Protein and carbohydrates both play a role in building muscle. Sugar, a type of dietary carbohydrate, is not bad for muscle growth and, in fact, is a beneficial component of a fitness plan designed to increase lean body mass. However, too much sugar in your diet can have negative consequences. Consult a dietitian or sports nutritionist for specific advice on constructing a well-balanced diet to optimize your muscle gains.
Muscle growth requires a calorie-dense, well-balanced diet in concert with a rigorous strength-training program. To adequately support gains in muscle mass, your diet needs sufficient calories to fuel your workouts and synthesize new muscle. In addition, you require enough high-quality protein to not only meet the maintenance needs of your body but also supply the building blocks necessary to create new muscle fibers. An appropriate resistance-training regimen, consisting of progressively heavier workloads, directs your body to use these nutrients to develop your muscles.
Role of Carbohydrates
Carbohydrates, both starches and sugars, are your body's preferred source of fuel. The starches you eat break down to sugars for providing energy to your cells, and the sugars you eat, because they need little to no digestion before you absorb them, travel to your cells even faster. Therefore, sugars are a ready source of energy for your muscle cells.
Fueling your muscles with dietary sugars allows you to work your muscles more intensely because of the energy they provide, and the more intensely you work your muscles, the greater your potential for muscle growth. Additionally, the process of building muscle tissue from your dietary protein as you recover from your workout requires energy. Sugar can provide fuel for the muscle-building process.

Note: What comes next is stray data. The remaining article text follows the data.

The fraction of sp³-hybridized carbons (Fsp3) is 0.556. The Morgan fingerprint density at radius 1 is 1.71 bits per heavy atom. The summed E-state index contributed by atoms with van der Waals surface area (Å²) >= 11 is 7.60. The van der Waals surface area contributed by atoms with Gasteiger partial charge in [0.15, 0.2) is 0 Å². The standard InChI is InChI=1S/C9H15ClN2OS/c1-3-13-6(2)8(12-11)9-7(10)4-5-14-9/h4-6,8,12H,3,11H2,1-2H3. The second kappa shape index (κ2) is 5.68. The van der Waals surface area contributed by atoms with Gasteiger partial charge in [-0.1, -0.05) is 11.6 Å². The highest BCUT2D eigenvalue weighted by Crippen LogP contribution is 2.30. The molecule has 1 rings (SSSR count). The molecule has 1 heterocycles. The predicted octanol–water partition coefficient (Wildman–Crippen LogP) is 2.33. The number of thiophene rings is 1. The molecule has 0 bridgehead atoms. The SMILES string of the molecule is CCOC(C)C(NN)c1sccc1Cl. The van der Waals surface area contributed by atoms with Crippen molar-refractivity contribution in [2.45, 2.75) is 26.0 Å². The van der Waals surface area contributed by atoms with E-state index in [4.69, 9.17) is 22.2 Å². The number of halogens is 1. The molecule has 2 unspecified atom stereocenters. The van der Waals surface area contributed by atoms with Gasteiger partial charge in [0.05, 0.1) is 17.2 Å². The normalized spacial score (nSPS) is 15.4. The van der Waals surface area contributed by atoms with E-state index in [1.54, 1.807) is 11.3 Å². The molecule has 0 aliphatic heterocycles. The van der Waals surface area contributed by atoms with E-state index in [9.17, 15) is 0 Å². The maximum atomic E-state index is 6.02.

Your body can use only a limited amount of protein at any given time. Therefore, exorbitant protein intakes do not translate to muscle growth. Rather, excess dietary protein either burns as fuel or converts to fat for long-term storage. A healthy diet to promote muscle growth includes moderate protein and plenty of carbohydrates.
Sports nutritionist Nancy Clark suggests that a weight gain diet include 15 percent of your calories from high-quality protein, 20 to 25 percent from healthy fats and the bulk of your diet -- 60 to 65 percent -- from carbohydrates. You can consume your dietary carbohydrates both as starch and sugars. Starch provides a long-term supply of food fuel while sugars give your muscles a quick burst of energy.
Despite the benefits sugar offers to the process of muscle growth, too much in your diet may lead to unwanted weight gain. Consuming your dietary carbohydrates predominantly as sugar rather than a combination of sugar and starch may deny you other essential nutrients associated with complex carbohydrates. Whole wheat bread, for example, supplies your diet with vitamins, minerals and fiber in addition to energy, while table sugar does not.